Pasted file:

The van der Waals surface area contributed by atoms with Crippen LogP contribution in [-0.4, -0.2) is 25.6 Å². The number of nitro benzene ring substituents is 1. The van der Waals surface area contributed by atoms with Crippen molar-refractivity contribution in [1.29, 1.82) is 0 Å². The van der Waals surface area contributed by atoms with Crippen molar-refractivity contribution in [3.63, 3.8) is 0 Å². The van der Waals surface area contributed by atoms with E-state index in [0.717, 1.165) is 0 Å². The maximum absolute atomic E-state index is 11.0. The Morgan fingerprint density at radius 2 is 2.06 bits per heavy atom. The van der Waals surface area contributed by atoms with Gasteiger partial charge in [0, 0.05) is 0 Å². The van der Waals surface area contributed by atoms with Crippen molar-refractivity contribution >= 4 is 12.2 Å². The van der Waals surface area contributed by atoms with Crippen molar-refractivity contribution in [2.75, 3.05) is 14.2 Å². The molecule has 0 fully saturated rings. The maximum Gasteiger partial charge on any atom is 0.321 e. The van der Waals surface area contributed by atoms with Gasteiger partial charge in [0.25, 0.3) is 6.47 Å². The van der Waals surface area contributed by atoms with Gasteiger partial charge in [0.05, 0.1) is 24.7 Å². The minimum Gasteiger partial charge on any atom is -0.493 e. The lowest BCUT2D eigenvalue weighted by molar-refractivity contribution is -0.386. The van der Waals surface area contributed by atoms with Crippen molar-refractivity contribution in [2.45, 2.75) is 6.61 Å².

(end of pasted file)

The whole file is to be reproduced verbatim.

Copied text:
The van der Waals surface area contributed by atoms with Crippen LogP contribution in [-0.4, -0.2) is 25.6 Å². The number of nitro benzene ring substituents is 1. The van der Waals surface area contributed by atoms with Crippen molar-refractivity contribution in [1.29, 1.82) is 0 Å². The van der Waals surface area contributed by atoms with Crippen molar-refractivity contribution in [3.63, 3.8) is 0 Å². The van der Waals surface area contributed by atoms with E-state index in [0.717, 1.165) is 0 Å². The maximum absolute atomic E-state index is 11.0. The Morgan fingerprint density at radius 2 is 2.06 bits per heavy atom. The van der Waals surface area contributed by atoms with Gasteiger partial charge in [0, 0.05) is 0 Å². The van der Waals surface area contributed by atoms with Crippen molar-refractivity contribution >= 4 is 12.2 Å². The van der Waals surface area contributed by atoms with Crippen molar-refractivity contribution in [2.75, 3.05) is 14.2 Å². The molecule has 0 fully saturated rings. The maximum Gasteiger partial charge on any atom is 0.321 e. The van der Waals surface area contributed by atoms with Gasteiger partial charge in [0.25, 0.3) is 6.47 Å². The van der Waals surface area contributed by atoms with Gasteiger partial charge in [0.05, 0.1) is 24.7 Å². The minimum Gasteiger partial charge on any atom is -0.493 e. The lowest BCUT2D eigenvalue weighted by molar-refractivity contribution is -0.386. The van der Waals surface area contributed by atoms with Crippen molar-refractivity contribution in [2.45, 2.75) is 6.61 Å².